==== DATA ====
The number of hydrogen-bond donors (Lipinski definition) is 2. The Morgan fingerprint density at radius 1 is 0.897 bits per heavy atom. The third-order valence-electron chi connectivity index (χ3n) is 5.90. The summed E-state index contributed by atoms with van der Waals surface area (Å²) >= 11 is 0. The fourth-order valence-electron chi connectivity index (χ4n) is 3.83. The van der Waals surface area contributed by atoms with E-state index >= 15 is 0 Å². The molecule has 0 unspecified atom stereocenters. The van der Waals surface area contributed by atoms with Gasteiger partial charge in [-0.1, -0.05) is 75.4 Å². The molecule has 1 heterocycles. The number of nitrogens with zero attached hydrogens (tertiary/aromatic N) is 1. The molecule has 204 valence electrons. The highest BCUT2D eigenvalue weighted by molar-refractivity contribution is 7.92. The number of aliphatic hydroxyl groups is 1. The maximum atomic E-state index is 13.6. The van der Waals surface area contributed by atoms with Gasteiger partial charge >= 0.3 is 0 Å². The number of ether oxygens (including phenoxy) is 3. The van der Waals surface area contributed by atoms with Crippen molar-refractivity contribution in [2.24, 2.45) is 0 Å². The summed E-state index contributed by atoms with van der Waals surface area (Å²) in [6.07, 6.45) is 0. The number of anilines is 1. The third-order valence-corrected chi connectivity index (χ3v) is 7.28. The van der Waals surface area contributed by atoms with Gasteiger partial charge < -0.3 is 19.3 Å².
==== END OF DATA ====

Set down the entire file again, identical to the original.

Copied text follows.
The number of hydrogen-bond donors (Lipinski definition) is 2. The Morgan fingerprint density at radius 1 is 0.897 bits per heavy atom. The third-order valence-electron chi connectivity index (χ3n) is 5.90. The summed E-state index contributed by atoms with van der Waals surface area (Å²) >= 11 is 0. The fourth-order valence-electron chi connectivity index (χ4n) is 3.83. The van der Waals surface area contributed by atoms with E-state index >= 15 is 0 Å². The molecule has 0 unspecified atom stereocenters. The van der Waals surface area contributed by atoms with Gasteiger partial charge in [-0.1, -0.05) is 75.4 Å². The molecule has 1 heterocycles. The number of nitrogens with zero attached hydrogens (tertiary/aromatic N) is 1. The molecule has 204 valence electrons. The highest BCUT2D eigenvalue weighted by molar-refractivity contribution is 7.92. The number of aliphatic hydroxyl groups is 1. The maximum atomic E-state index is 13.6. The van der Waals surface area contributed by atoms with Gasteiger partial charge >= 0.3 is 0 Å². The number of ether oxygens (including phenoxy) is 3. The van der Waals surface area contributed by atoms with Crippen molar-refractivity contribution in [2.24, 2.45) is 0 Å². The summed E-state index contributed by atoms with van der Waals surface area (Å²) in [6.07, 6.45) is 0. The number of anilines is 1. The third-order valence-corrected chi connectivity index (χ3v) is 7.28. The van der Waals surface area contributed by atoms with Gasteiger partial charge < -0.3 is 19.3 Å².